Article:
The Leman Album (Museum number E.1861-1991), containing 97 early 18th-century designs on paper for woven silk fabric, is full of surprises, and keeps on giving. In addition to the discoveries made so far (some of which were described in previous posts), we have recently established that James Leman, a brilliant silk designer and master weaver, was also very fond of using a rather unusual but poisonous pigment.
Throughout my career as a heritage scientist, I have come across poisonous pigments almost on a daily basis: some toxic minerals also happen to have beautiful, very vibrant colours, and as such they were often chosen by artists to paint with – which means that we now find them in (or on) museum objects. For example, many of the natural minerals containing arsenic (orpiment and realgar, to name the two most famous ones) have a very vibrant hue, ranging from yellow to orange to blood red.
Centuries ago, an artist’s most obvious choice was to source these arsenic-containing minerals, grind them, and obtain the desired pigment. However, we also know that written records of recipes to make these pigments from scratch do exist as well.
Over the past 25 years, I have hardly ever come across these synthetic versions of natural arsenic pigments; little did I know that things would change once I started looking at the designs from the Leman Album…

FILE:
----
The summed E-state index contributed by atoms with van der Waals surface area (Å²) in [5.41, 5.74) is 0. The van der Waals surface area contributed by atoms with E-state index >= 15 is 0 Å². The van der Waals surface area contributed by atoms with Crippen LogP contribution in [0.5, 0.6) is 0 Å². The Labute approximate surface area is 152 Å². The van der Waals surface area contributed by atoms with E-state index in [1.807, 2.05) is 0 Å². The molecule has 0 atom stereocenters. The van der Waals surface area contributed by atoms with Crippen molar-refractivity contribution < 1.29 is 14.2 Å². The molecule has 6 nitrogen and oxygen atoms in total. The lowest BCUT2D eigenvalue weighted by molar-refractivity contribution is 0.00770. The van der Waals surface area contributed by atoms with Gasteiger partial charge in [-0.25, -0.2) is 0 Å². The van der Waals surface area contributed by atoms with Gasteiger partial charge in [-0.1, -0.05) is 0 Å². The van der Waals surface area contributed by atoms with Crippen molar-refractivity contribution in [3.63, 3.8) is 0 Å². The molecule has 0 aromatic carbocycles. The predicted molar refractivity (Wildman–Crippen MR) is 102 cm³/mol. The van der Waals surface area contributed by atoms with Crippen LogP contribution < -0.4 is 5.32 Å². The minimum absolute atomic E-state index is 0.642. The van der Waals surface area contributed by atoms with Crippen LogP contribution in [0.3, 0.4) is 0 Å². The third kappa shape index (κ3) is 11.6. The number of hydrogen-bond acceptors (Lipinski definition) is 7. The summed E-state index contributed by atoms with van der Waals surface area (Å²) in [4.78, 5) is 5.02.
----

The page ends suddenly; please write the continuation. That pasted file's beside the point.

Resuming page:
With Rosarosa Manca, from the University of Florence, I methodically analysed a number of Leman designs, and all the orange areas turned out to contain large quantities of arsenic. We checked these areas with a powerful microscope to see what the pigment particles looked like: there were yellow, orange and red grains – so we thought we had an assortment of arsenic-containing minerals.
When we tested each individual particle with our Raman microscope, we found that we did not have a natural mineral after all, but an arsenic glass, which is a synthetic material. How unusual! Arsenic glass has been recently studied, and was detected on a number of objects (see the work by Vermeulen et al. and Grundmann et al., among many others).
But this was the first time that this material was proven to have been used regularly and consistently by the same artist over the span of several years. We tested works by other designers, followers or associates of Leman’s and found that they too used arsenic glass.
What did this all prove? Far from being a rare and elusive material, arsenic glass must have been popular, at least at the beginning of the 18th century and in Spitalfields, London, where most of the capital’s silk weaving was taking place at the time.
And just in case you were worried after reading all this: even if toxic materials are present in museums, they are usually locked in stable paint layers, and it is safe for both staff and visitors to enjoy the objects.
You can read other Leman blogs here.